I read the piece, copied below the fold, in todays WSJ and it got the wheels turning. I am not sure I agree with Elizabeth Wurtzel’s argument in whole. I do understand the exportation of American Pop culture and its effects around the world and how it has helped America “conquer the world”, but I am not sure that decreased profitability for music and movies translates into a loss of American Popculture.
The argument that music producers are honing in on one-hit-wonders because people buy music or steal music a-la-carte via the Internet does not resonate with me. I have no doubts that album and music sales are less profitable today then say 10 or 20 years ago. However to translate that idea into the argument that producers are focusing on one-hit-wonders does not make sense to me. Have you ever heard of a concert comprised of just 1 song?
For what album sales lack in profits producers and artists can make up for in ticket sales. Use music as a marketing tool to sellout concerts, in compilation with memorabilia etc.
Nine Inch Nails and Radiohead understand the “new world order” and are currently trying to figure out what works, not by fighting the tide by but utilizing the tides momentum to catapult theirs brands and art into another dimension.
This brief rebuttal to Wurtzel’s agrument is aimed to generate thoughts from YOU.
Do you think the internet is destroying American Made Entertainment? Blast some knowledge in the comments, or in a blog post of your own.
The Internet Is Ruining America’s Movies and Music
By ELIZABETH LEE WURTZEL
August 9, 2008; Page A11
Pete Yorn is a Los-Angeles based rock and roller with a gold-record career and Jesus of Nazareth good looks. His songs have appeared in “Spiderman” and “Me, Myself and Irene,” and his album’s have reached No. 18 on the Billboard charts.
If this were 1978, Mr. Yorn would be a multiplatinum artist living in a Malibu mansion with mountains of cocaine on every horizontal surface, lithe, hippie-ish blonde groupies with names like Veruschka and Christie lining the hallways, and ridiculous Larry Rivers paintings on the bathroom walls. But as it is, he has a cultishly loyal following, solid sales, a long-term recording contract, and a pretty darn good life — as good as it gets in today’s music industry.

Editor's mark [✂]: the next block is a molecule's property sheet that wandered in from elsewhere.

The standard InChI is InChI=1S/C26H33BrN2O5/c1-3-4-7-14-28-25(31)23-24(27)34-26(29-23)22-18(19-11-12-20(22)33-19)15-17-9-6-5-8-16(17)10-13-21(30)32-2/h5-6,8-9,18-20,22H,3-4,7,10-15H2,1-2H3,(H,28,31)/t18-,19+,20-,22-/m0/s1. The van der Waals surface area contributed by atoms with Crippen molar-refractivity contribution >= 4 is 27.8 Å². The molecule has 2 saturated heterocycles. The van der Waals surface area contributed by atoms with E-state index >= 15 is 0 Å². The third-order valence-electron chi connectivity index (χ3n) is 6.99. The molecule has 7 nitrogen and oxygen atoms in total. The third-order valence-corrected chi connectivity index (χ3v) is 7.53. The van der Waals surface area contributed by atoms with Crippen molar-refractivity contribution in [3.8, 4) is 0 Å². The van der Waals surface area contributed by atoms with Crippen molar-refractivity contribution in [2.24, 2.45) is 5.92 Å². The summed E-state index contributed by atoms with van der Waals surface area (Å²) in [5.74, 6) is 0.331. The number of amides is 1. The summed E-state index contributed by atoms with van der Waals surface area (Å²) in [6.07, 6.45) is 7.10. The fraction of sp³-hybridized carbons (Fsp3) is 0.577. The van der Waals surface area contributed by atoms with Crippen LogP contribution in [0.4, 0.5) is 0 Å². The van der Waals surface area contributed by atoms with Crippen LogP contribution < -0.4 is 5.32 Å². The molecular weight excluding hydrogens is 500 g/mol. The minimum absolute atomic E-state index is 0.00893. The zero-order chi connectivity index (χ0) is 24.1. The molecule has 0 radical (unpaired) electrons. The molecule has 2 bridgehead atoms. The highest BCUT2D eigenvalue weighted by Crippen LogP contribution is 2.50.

The old-fashioned rock star has gone the way of the dodo and the dinosaur. Never again will we have another crazy-as-all-getout Axl Rose, another Jim Morrison who mistakes himself for a poet and has the hypnotic ability to convince a substantial audience it is so, or another Bob Dylan who changes the way a generation sees itself and the world.
Today’s music industry is either moribund or dead, depending on whom you ask. Downloading has destroyed it, and no one in the business is smart enough to figure out how to fix it.
You may feel that this is no great loss. But these rock stars were fun, larger than life people with real talent — and bad habits. Now all we’ve got left are the bad habits. All we’ve got left is Britney Spears.
In the era of the online music store — even if you buy from iTunes rather than stealing from LimeWire, the problem is the same — no one knows how to listen to a complete album anymore. Everything is slanted toward the hit single. This means that the music industry is oriented toward one-hit wonders rather than consummate musicians, and talent development is just not worth the trouble.
The one thing the United States exports with serious success is our popular culture. We have conquered the world not with our weaponry, but with our music and movies. If these industries suffer, so does our economy. We are already in trouble abroad as a producer of raw materials, light and heavy industry, and most manufacturing. But people still clamor for our imaginative inventions, our artistic output. Internationally, American culture outsells our aircraft, chemicals, food and motor vehicles.